Friday, April 25, 2008

DAWN OF THE MUMMY or When is a Mummy Film Not a Mummy Film?

I can't say that I've ever been a huge fan of movies featuring a mummy as the central villain. By their very nature these re-animated, frequently Egyptian monstrosities shamble after their victims with a lurching gait that makes the Frankenstein monster look like a Kenyan marathoner. Frankly, mummy movies tend to put me to sleep for what seems like thousands of years, which might explain my nearly 30 year avoidance of DAWN OF THE MUMMY, a much-discussed 80s mummy flick that has large camps of both detractors and fans. In my continuing effort to catch up on some overlooked trash from the 70s, 80s and 90s I gave DAWN a quick spin.

After the requisite ancient Egyptian pre-credit sequence featuring mummification, curses, and an army of poor saps who get buried with the ruler because they know where he's buried, we turn to the present day (or, in this case, 1981). A trio of treasure hunters/grave robbers led by Rick (Barry Sattels) have found the secret tomb and after avoiding the killer poison gas – which apparently also causes burnt skin and shameless overacting – they begin the job of desecrating the tomb in the name of gold, Gold, GOLD!

Since it is 1981, cue the surreptitiously-shot NYC street footage (complete with a roller boogie aerobic workout getup) as we're introduced to a group of fashion models and their photographer looking for their big break. Apparently, they're unable to find suitable sets in the pop culture capital of the world so they jet to the desert for a make-or-break magazine spread that'll make them all famous. And wouldn't you know it, they break down near Rick and Co., one of whom suspects the modeling troupe of thieves out to steal the gold they're stealing. A stray bullet or two piques the models' interest and pretty soon they've barged in on the tomb, figuring it'll be the perfect setting for their groundbreaking magazine spread.

I'll admit that director Frank Agrama (who also wrote the flick's story, directed QUEEN KONG and became a major behind-the-scenes force in the Robotech world) does a competent job of putting the players into place and the first 30 minutes certainly had my attention thanks to the trashy 80s vibe (drugs, asinine behavior, dopey characters doing idiotic things) and the outrageously over-the-top acting from Sattels, possibly one of the biggest hambones to ever step in front of a camera lensing a C-grade horror flick.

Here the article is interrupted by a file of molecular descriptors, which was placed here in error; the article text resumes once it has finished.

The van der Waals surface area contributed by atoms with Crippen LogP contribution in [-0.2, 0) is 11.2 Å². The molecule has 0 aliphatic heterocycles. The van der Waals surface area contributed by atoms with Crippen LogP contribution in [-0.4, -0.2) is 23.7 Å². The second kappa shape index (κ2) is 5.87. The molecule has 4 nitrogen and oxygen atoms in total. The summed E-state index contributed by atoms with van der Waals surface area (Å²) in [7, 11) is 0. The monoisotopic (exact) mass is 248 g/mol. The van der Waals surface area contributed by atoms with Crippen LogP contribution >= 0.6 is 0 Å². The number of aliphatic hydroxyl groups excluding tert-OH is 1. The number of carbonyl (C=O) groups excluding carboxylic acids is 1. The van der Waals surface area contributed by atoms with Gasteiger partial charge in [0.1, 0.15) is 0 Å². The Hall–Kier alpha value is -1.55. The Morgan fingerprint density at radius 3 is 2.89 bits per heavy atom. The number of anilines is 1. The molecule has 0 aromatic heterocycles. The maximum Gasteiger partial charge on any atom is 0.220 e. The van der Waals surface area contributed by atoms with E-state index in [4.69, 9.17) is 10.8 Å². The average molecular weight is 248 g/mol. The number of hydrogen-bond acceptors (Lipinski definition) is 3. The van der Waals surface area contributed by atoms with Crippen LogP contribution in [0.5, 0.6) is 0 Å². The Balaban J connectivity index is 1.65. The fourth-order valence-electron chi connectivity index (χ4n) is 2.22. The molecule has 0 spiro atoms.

Unfortunately, it's soon clear why detractors have labeled the flick YAWN OF THE MUMMY and the cheapie DVD transfer of the disc I watched didn't help matters any. The middle of the flick takes what feels like forever to play out as assistants get their hands burned and the mummy that had been boiling and smoking in the center of the room suddenly disappears, a fact that nobody in the group seems to notice. Further indignities like their horses having their throats ripped open and a guy whose face is melting off stumble into camp also have little or no impact on this squadron of brain surgeons.

It's only when Melinda gets attacked by the slow-moving but admittedly spooky mummy and his army on zombified, flesh-chomping guardians that DAWN kicks back into gear and recaptures my interest. Once it turns into a mummy flick in name only and unleashes the zombie followers on the models, grave robbers, and an entire village celebrating a wedding, the blood starts flowing, things get a little wet and it becomes much more like the Italian gut-munchers that were all the rage at the time. And hold such a special place in my heart.

Too bad the most readily available DVD for the flick features such a wretched presentation. The mummy/zombie attack on the camp is almost indecipherable and I'd probably rate the flick higher if I could see what the hell was going on during some the juicy-sounding gut-munching. Anchor Bay did put out an import version which is reportedly much clearer, but I don't know if I'm interested enough in DAWN to seek it out for a repeat viewing.

After catching up with DAWN it's easy to see why the flick has its detractors as well as its defenders. A laborious middle had me itching to hit the fast-forward (though I resisted) but the first and last thirds of the flick were filled with enough 80s trash and (visible) throat-tearing and entrail-fondling that my inner gorehound was more than satisfied.

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